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Quarantine Chronicles: Alaina Ford
Alaina (holding the dog's leash) and her scDataCom team.

ALAINA FORD and her mother run scDataCom, a security system company that primarily services healthcare facilities, as well as the commercial sector and the government. When COVID-19 hit Savannah, Alaina had some tough choices to make to keep her business afloat and her team in work.

This is her Quarantine Chronicle.

How has COVID-19 affected your business?

Oddly, when all of this hit, I had guys in four different hospitals in four different states. That was alarming. On one hand, we were happy to have work because we are critical infrastructure, and in a time like this where so many people that depend on those businesses are completely at a stoppage or are negatively impacted, like St. Patrick’s Day effectively getting canceled.

We’re not in a fun, sexy industry like that, so there is not a lot of glamour in security, but there is security in security. People need it, especially right now as things are changing and people get a little stir-crazy. We’ve seen some instances where people are really going out of their way to help their neighbor, but there’s also some instances where that’s not the case. Why is all the TP gone? Because people are just looking out for themselves.

So with that kind of attitude, people want or need increased security of their facilities, especially when they’re shut down, or when you operate a medical or government facility that needs extra eyes and protection on their people and patients in order to keep them safe while they’re treating them, or on their supplies that are at an all-time risk factor right now.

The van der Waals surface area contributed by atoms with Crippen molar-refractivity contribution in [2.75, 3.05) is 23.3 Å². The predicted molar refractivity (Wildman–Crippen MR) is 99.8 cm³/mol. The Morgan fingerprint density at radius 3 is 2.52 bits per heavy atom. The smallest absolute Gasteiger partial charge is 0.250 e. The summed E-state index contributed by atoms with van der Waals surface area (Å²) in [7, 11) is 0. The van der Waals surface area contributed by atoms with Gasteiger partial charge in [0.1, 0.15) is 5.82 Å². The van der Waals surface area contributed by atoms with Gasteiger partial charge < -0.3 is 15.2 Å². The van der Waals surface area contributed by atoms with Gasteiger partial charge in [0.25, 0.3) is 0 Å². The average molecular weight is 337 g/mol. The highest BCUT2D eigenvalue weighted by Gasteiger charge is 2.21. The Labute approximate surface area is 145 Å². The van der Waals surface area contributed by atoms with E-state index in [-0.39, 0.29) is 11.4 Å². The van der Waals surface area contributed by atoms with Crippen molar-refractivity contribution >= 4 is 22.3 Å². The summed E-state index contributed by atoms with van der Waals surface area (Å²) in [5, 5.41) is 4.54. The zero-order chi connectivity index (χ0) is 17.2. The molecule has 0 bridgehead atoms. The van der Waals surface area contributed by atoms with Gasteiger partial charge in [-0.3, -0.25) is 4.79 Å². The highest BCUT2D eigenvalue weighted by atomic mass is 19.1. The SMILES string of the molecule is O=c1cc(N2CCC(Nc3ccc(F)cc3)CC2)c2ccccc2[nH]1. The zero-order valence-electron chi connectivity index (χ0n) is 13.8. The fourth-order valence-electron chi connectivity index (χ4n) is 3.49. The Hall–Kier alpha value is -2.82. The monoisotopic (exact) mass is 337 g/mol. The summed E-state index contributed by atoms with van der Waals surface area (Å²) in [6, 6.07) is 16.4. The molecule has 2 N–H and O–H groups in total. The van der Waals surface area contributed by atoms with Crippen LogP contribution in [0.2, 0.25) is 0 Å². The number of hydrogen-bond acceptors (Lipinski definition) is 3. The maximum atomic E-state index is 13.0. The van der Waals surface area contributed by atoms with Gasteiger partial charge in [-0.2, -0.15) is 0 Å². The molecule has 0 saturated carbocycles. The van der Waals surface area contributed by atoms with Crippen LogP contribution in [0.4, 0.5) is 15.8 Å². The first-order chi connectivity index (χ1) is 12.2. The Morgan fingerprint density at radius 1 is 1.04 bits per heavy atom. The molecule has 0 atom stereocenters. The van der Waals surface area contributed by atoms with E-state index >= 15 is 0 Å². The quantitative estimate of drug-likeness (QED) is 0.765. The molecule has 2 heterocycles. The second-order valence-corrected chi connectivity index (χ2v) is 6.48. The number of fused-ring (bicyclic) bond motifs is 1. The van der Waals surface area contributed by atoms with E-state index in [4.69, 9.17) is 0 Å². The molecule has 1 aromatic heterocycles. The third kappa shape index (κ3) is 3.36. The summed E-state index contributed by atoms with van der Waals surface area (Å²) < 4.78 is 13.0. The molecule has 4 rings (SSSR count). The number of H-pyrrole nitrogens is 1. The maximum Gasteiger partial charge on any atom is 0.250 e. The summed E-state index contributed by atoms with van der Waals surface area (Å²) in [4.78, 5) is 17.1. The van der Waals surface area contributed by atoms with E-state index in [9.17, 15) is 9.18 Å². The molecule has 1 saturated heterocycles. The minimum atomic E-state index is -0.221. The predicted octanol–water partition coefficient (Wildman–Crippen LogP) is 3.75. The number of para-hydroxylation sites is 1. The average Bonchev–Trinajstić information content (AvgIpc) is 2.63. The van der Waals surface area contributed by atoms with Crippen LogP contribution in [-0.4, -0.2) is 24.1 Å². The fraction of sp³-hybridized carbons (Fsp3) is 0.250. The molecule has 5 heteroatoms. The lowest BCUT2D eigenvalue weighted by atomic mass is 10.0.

What sort of differences are you seeing in your clients in the hospital? How is that changing on a daily basis?

There’s definitely an emphasis on PPE. When things got really dicey in Georgia, it happened fast—we were not concerned and then all of a sudden it’s an emergency.

We have an obligation, as the employer, to provide our people with the best protection available and the most robust information we have. But also, as a business, in order to continue to provide for these people and their families, that depends on their employment. We need to keep business healthy and we need to finish jobs as long as it’s safe to do so.

That was just kind of a day-to-day touch-in about where things were in that particular area, and talking to our teams that were not all in the same time zone, trying to change work schedules to limit their contact and to overnight them gloves and masks and wipes so they could disinfect their work areas and vehicles and tools multiple times throughout the day.

We’re really lucky we have an incredible group of people that we’ve been staying in very close contact with in different areas. There was a memorandum from the Department of Homeland Security that said if you’re in critical infrastructure, they request—and it’s really your duty—to stay on the front lines and perform the work that you’re doing as long as you can, because it’s needed. What situation could you imagine that being more applicable than in a hospital during a national health crisis?

Our guys took that really seriously and instead of just giving in to fear, they all responded with level heads and exercised good judgment and took the PPE protocols and social distancing very seriously, but also put their heads down and were there to do the job.

And then from an employer’s perspective, I’ve been having a moral complex. Am I doing the right thing by keeping our business open and by keeping our trucks rolling? I have come to the conclusion that yes, because we’re providing an essential service, and we are doing everything we can with all the resources at our disposal.